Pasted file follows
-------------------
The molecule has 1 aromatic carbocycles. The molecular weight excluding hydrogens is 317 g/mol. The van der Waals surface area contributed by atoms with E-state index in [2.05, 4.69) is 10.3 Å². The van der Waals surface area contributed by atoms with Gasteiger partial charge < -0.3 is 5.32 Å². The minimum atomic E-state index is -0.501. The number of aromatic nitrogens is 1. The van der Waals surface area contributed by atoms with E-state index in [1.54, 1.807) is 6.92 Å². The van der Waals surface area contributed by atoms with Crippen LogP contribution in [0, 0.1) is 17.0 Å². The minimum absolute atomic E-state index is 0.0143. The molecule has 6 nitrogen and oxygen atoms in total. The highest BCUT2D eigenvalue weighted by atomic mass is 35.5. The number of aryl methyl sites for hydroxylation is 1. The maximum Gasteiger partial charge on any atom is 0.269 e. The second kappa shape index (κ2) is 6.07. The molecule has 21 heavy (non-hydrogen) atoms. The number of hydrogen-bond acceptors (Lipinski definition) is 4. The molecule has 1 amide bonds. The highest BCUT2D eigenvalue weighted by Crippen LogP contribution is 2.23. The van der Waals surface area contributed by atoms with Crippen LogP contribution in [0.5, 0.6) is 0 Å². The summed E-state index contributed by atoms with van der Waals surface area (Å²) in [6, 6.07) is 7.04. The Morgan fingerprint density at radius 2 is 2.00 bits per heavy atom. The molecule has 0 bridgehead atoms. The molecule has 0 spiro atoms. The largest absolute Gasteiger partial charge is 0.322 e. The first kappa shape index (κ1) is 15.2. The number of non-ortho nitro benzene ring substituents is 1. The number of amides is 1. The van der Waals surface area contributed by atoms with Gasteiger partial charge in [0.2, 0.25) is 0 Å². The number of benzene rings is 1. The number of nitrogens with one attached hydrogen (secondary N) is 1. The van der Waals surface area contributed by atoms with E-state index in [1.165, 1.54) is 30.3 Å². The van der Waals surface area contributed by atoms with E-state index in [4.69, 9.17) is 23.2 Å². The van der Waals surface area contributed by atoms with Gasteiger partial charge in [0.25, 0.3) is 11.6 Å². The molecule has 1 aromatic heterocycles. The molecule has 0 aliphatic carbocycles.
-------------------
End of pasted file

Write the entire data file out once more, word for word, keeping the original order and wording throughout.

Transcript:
The molecule has 1 aromatic carbocycles. The molecular weight excluding hydrogens is 317 g/mol. The van der Waals surface area contributed by atoms with E-state index in [2.05, 4.69) is 10.3 Å². The van der Waals surface area contributed by atoms with Gasteiger partial charge < -0.3 is 5.32 Å². The minimum atomic E-state index is -0.501. The number of aromatic nitrogens is 1. The van der Waals surface area contributed by atoms with E-state index in [1.54, 1.807) is 6.92 Å². The van der Waals surface area contributed by atoms with Crippen LogP contribution in [0, 0.1) is 17.0 Å². The minimum absolute atomic E-state index is 0.0143. The molecule has 6 nitrogen and oxygen atoms in total. The highest BCUT2D eigenvalue weighted by atomic mass is 35.5. The number of aryl methyl sites for hydroxylation is 1. The maximum Gasteiger partial charge on any atom is 0.269 e. The second kappa shape index (κ2) is 6.07. The molecule has 21 heavy (non-hydrogen) atoms. The number of hydrogen-bond acceptors (Lipinski definition) is 4. The molecule has 1 amide bonds. The highest BCUT2D eigenvalue weighted by Crippen LogP contribution is 2.23. The van der Waals surface area contributed by atoms with Crippen LogP contribution in [0.5, 0.6) is 0 Å². The summed E-state index contributed by atoms with van der Waals surface area (Å²) in [6, 6.07) is 7.04. The Morgan fingerprint density at radius 2 is 2.00 bits per heavy atom. The molecule has 0 bridgehead atoms. The molecule has 0 spiro atoms. The largest absolute Gasteiger partial charge is 0.322 e. The first kappa shape index (κ1) is 15.2. The number of non-ortho nitro benzene ring substituents is 1. The number of amides is 1. The van der Waals surface area contributed by atoms with Gasteiger partial charge in [0.2, 0.25) is 0 Å². The number of benzene rings is 1. The number of nitrogens with one attached hydrogen (secondary N) is 1. The van der Waals surface area contributed by atoms with E-state index in [1.165, 1.54) is 30.3 Å². The van der Waals surface area contributed by atoms with E-state index in [4.69, 9.17) is 23.2 Å². The van der Waals surface area contributed by atoms with Gasteiger partial charge in [0.25, 0.3) is 11.6 Å². The molecule has 1 aromatic heterocycles. The molecule has 0 aliphatic carbocycles.